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HOME  > Past issues  > 2014 August 20 - 26  > Local bus service operator works drivers hard and outsources its service
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2014 August 20 - 26 [LABOR]

Local bus service operator works drivers hard and outsources its service

August 22, 2014
Akahata on August 22 reported on a local bus operator promoting the use of low-paid and outsourced drivers and neglecting to pay overtime and nightshift premiums and even to fulfill its withholding-tax obligations.

Teisan-Konan-Kotsu is a bus service operator in Shiga Prefecture. Judging from its bus routes, the number of drivers required should be about 160. In actuality, the company has only 30 drivers under full-time employment. It has put off hiring more full-time drivers for the last 15 years.

Instead, it consigns its bus service to Teisankanko-Bus-Shiga, one of its group companies. Drivers of Teisankanko-Bus-Shiga receive only 60-70% of Teisan-Konan-Kotsu drivers’ wages.

Teisankanko-Bus-Shiga rehires 62-year-old drivers who retired from Teisan-Konan-Kotsu and forces them to work for 1,000 yen per hour on the same route as they drove before and for the same number of hours as full-time drivers. It no longer provides them with extra pay for driving without a conductor. It neither pays social insurance contributions which are supposed to cover those who work more than 20 hours a week nor withholds the correct amount of taxes from their pay.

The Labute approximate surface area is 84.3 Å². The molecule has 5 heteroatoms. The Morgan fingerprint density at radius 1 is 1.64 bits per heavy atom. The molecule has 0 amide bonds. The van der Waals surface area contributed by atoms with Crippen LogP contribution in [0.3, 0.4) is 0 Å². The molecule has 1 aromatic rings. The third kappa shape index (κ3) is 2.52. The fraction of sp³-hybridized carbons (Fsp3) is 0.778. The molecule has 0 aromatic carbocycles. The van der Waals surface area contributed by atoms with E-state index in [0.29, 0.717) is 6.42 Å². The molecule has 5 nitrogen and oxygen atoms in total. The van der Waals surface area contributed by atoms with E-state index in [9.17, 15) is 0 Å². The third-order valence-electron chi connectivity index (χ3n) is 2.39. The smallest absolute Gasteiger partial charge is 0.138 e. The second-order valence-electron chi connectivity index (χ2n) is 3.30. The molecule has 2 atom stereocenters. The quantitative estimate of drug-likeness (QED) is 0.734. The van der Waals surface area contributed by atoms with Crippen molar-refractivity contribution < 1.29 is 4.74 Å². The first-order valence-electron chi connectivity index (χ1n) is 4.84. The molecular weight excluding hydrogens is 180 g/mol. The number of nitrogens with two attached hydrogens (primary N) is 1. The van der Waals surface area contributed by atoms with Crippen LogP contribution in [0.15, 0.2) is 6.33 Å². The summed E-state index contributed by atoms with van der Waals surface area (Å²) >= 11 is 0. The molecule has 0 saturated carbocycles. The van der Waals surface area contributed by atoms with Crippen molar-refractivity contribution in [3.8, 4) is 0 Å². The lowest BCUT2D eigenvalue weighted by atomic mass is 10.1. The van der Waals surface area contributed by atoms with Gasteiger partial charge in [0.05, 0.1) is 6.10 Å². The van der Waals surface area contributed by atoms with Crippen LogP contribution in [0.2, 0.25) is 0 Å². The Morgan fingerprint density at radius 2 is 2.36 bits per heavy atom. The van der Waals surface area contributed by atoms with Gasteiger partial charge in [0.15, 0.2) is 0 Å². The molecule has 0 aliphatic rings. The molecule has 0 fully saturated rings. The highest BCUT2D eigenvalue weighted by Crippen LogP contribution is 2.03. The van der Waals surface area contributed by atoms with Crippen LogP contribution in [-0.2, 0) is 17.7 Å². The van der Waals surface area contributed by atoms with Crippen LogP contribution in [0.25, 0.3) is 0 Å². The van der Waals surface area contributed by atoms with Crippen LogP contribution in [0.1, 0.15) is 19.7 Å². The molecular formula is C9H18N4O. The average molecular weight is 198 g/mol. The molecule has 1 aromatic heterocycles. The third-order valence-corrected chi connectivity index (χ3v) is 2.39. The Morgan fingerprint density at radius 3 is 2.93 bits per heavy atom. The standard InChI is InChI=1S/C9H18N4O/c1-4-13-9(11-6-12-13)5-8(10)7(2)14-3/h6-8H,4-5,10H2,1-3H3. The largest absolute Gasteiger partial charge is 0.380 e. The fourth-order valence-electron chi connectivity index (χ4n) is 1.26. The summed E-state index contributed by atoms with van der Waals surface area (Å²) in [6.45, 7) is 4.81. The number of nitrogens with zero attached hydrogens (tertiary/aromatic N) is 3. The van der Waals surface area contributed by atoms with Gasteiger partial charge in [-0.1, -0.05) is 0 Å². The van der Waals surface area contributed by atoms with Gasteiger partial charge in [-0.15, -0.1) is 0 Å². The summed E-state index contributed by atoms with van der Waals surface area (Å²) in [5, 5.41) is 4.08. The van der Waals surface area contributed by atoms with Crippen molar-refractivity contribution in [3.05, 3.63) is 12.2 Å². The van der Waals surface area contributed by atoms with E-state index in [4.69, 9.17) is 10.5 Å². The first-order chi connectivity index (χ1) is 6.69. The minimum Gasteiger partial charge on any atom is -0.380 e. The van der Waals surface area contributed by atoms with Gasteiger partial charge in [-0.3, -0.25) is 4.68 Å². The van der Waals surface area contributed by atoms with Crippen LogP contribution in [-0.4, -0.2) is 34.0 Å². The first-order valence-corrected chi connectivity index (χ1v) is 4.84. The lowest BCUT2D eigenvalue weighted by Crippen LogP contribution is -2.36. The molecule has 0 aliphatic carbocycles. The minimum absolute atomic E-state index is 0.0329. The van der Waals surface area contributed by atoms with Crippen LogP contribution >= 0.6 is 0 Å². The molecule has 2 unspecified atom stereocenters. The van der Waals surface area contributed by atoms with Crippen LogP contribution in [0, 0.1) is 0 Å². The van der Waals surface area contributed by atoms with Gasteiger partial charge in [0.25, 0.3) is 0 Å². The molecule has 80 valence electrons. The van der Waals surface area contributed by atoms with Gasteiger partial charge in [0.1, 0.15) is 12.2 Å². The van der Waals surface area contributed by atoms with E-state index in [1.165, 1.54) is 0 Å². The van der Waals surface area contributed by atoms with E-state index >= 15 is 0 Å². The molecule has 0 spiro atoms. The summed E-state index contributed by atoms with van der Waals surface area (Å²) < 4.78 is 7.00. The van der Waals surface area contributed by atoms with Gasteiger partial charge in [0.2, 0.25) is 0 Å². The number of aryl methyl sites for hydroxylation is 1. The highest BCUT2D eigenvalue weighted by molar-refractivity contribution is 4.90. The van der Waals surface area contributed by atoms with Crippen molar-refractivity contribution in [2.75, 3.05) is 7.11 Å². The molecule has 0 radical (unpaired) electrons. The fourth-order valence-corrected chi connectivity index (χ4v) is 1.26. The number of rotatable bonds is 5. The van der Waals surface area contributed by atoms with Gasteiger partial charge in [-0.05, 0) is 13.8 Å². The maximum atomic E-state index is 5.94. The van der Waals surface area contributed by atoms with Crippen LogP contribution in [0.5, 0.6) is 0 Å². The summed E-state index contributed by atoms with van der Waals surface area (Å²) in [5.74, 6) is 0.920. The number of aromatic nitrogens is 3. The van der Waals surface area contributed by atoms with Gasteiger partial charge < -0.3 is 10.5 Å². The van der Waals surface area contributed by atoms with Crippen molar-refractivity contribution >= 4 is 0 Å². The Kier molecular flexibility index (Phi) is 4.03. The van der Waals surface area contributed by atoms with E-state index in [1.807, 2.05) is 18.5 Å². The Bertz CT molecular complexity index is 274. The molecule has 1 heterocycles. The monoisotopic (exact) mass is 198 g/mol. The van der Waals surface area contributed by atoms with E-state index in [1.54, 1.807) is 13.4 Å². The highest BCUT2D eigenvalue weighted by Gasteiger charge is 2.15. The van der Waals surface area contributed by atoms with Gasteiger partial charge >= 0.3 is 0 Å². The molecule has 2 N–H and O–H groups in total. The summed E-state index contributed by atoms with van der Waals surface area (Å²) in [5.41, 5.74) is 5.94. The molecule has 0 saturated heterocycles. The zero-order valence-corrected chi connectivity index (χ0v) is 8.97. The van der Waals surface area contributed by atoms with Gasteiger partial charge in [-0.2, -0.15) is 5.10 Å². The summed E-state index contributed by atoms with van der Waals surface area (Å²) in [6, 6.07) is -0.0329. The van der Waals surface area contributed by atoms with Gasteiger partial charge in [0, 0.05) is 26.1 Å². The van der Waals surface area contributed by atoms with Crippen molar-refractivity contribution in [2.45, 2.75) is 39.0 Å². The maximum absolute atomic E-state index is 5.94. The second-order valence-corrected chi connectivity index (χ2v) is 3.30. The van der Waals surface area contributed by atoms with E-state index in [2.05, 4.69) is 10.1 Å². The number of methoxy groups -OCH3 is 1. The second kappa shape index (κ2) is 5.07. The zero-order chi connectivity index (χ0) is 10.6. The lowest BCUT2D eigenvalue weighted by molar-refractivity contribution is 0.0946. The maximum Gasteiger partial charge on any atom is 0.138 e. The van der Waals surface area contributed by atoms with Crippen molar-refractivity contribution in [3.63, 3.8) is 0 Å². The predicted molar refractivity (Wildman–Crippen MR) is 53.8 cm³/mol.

The Teisan-Konan-Kotsu workers’ union negotiated with the group company about reemployed drivers’ complaints but it was unsuccessful.

Head of the union Yagihashi Kiyotomo said to an Akahata reporter, “With an increase in the number of hourly-paid and outsourced drivers, full-time drivers’ working conditions continue to worsen.”

In June, one driver worked two shifts in one day in order to fill in for another driver. After doing this for three consecutive days, he was hospitalized after suffering a heart attack.

Another incident occurred during late-night service when a bus broke down. However, the company could not dispatch another vehicle because of the shortage of drivers, and left the passengers stranded all night.

The union is now stepping up its activities to unionize reemployed drivers. The union head said, “Beyond the differences in salary, we will struggle to establish decent working conditions.”
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